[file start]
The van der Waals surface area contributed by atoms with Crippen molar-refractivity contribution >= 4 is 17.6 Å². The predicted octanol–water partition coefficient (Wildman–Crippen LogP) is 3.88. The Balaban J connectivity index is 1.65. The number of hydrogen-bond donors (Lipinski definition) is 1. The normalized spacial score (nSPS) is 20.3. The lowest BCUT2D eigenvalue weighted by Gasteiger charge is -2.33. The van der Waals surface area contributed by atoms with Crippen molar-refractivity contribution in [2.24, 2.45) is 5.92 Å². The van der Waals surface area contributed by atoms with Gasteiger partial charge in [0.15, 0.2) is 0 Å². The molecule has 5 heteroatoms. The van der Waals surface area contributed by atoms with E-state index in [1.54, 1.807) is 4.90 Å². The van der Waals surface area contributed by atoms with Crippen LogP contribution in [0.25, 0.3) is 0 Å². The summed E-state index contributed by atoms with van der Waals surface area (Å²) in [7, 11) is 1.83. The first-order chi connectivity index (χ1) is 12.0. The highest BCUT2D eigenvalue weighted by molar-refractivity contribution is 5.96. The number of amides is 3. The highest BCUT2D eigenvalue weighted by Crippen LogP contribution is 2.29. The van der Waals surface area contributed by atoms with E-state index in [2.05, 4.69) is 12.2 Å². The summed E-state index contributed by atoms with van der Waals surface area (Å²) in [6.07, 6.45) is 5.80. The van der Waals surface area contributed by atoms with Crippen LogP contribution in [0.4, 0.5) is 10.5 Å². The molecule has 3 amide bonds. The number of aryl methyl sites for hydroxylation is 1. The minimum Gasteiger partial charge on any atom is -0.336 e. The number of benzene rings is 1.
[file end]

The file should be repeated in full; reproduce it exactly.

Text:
The van der Waals surface area contributed by atoms with Crippen molar-refractivity contribution >= 4 is 17.6 Å². The predicted octanol–water partition coefficient (Wildman–Crippen LogP) is 3.88. The Balaban J connectivity index is 1.65. The number of hydrogen-bond donors (Lipinski definition) is 1. The normalized spacial score (nSPS) is 20.3. The lowest BCUT2D eigenvalue weighted by Gasteiger charge is -2.33. The van der Waals surface area contributed by atoms with Crippen molar-refractivity contribution in [2.24, 2.45) is 5.92 Å². The van der Waals surface area contributed by atoms with Gasteiger partial charge in [0.15, 0.2) is 0 Å². The molecule has 5 heteroatoms. The van der Waals surface area contributed by atoms with E-state index in [1.54, 1.807) is 4.90 Å². The van der Waals surface area contributed by atoms with Crippen LogP contribution in [0.25, 0.3) is 0 Å². The summed E-state index contributed by atoms with van der Waals surface area (Å²) in [7, 11) is 1.83. The first-order chi connectivity index (χ1) is 12.0. The highest BCUT2D eigenvalue weighted by molar-refractivity contribution is 5.96. The number of amides is 3. The highest BCUT2D eigenvalue weighted by Crippen LogP contribution is 2.29. The van der Waals surface area contributed by atoms with E-state index in [2.05, 4.69) is 12.2 Å². The summed E-state index contributed by atoms with van der Waals surface area (Å²) in [6.07, 6.45) is 5.80. The van der Waals surface area contributed by atoms with Crippen LogP contribution in [0.4, 0.5) is 10.5 Å². The molecule has 3 amide bonds. The number of aryl methyl sites for hydroxylation is 1. The minimum Gasteiger partial charge on any atom is -0.336 e. The number of benzene rings is 1.